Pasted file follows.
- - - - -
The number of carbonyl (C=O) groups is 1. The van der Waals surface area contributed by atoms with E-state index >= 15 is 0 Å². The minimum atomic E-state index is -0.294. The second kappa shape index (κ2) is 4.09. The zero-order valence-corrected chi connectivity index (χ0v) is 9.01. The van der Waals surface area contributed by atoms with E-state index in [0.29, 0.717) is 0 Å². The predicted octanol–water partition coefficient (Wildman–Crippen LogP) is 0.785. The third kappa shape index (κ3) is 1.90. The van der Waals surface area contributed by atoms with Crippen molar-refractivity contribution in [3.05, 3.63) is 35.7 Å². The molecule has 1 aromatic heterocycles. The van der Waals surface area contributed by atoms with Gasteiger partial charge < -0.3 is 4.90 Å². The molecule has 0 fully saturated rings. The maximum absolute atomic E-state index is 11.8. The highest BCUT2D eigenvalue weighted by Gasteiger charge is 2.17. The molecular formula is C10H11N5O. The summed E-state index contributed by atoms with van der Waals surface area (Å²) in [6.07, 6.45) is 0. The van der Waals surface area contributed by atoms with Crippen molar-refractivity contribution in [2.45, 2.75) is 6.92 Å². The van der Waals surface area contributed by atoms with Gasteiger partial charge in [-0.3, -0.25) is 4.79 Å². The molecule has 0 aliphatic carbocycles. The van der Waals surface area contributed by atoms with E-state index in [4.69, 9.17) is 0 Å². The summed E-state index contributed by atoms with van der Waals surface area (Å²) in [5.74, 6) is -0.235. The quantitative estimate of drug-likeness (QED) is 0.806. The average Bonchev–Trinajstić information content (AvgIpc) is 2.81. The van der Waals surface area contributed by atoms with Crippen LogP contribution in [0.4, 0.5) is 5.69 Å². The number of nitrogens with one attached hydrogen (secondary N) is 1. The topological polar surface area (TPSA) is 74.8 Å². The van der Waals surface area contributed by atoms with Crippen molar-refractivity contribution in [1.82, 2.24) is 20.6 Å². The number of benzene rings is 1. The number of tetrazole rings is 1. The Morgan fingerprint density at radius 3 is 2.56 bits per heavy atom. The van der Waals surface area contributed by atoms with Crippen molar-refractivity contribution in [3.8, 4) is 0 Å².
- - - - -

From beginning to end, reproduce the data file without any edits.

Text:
The number of carbonyl (C=O) groups is 1. The van der Waals surface area contributed by atoms with E-state index >= 15 is 0 Å². The minimum atomic E-state index is -0.294. The second kappa shape index (κ2) is 4.09. The zero-order valence-corrected chi connectivity index (χ0v) is 9.01. The van der Waals surface area contributed by atoms with E-state index in [0.29, 0.717) is 0 Å². The predicted octanol–water partition coefficient (Wildman–Crippen LogP) is 0.785. The third kappa shape index (κ3) is 1.90. The van der Waals surface area contributed by atoms with Crippen molar-refractivity contribution in [3.05, 3.63) is 35.7 Å². The molecule has 1 aromatic heterocycles. The van der Waals surface area contributed by atoms with Gasteiger partial charge < -0.3 is 4.90 Å². The molecule has 0 fully saturated rings. The maximum absolute atomic E-state index is 11.8. The highest BCUT2D eigenvalue weighted by Gasteiger charge is 2.17. The molecular formula is C10H11N5O. The summed E-state index contributed by atoms with van der Waals surface area (Å²) in [6.07, 6.45) is 0. The van der Waals surface area contributed by atoms with Crippen molar-refractivity contribution in [2.45, 2.75) is 6.92 Å². The van der Waals surface area contributed by atoms with Gasteiger partial charge in [-0.3, -0.25) is 4.79 Å². The molecule has 0 aliphatic carbocycles. The van der Waals surface area contributed by atoms with E-state index in [4.69, 9.17) is 0 Å². The summed E-state index contributed by atoms with van der Waals surface area (Å²) in [5.74, 6) is -0.235. The quantitative estimate of drug-likeness (QED) is 0.806. The average Bonchev–Trinajstić information content (AvgIpc) is 2.81. The van der Waals surface area contributed by atoms with Crippen LogP contribution in [0.4, 0.5) is 5.69 Å². The number of nitrogens with one attached hydrogen (secondary N) is 1. The topological polar surface area (TPSA) is 74.8 Å². The van der Waals surface area contributed by atoms with Crippen molar-refractivity contribution in [1.82, 2.24) is 20.6 Å². The number of benzene rings is 1. The number of tetrazole rings is 1. The Morgan fingerprint density at radius 3 is 2.56 bits per heavy atom. The van der Waals surface area contributed by atoms with Crippen molar-refractivity contribution in [3.8, 4) is 0 Å².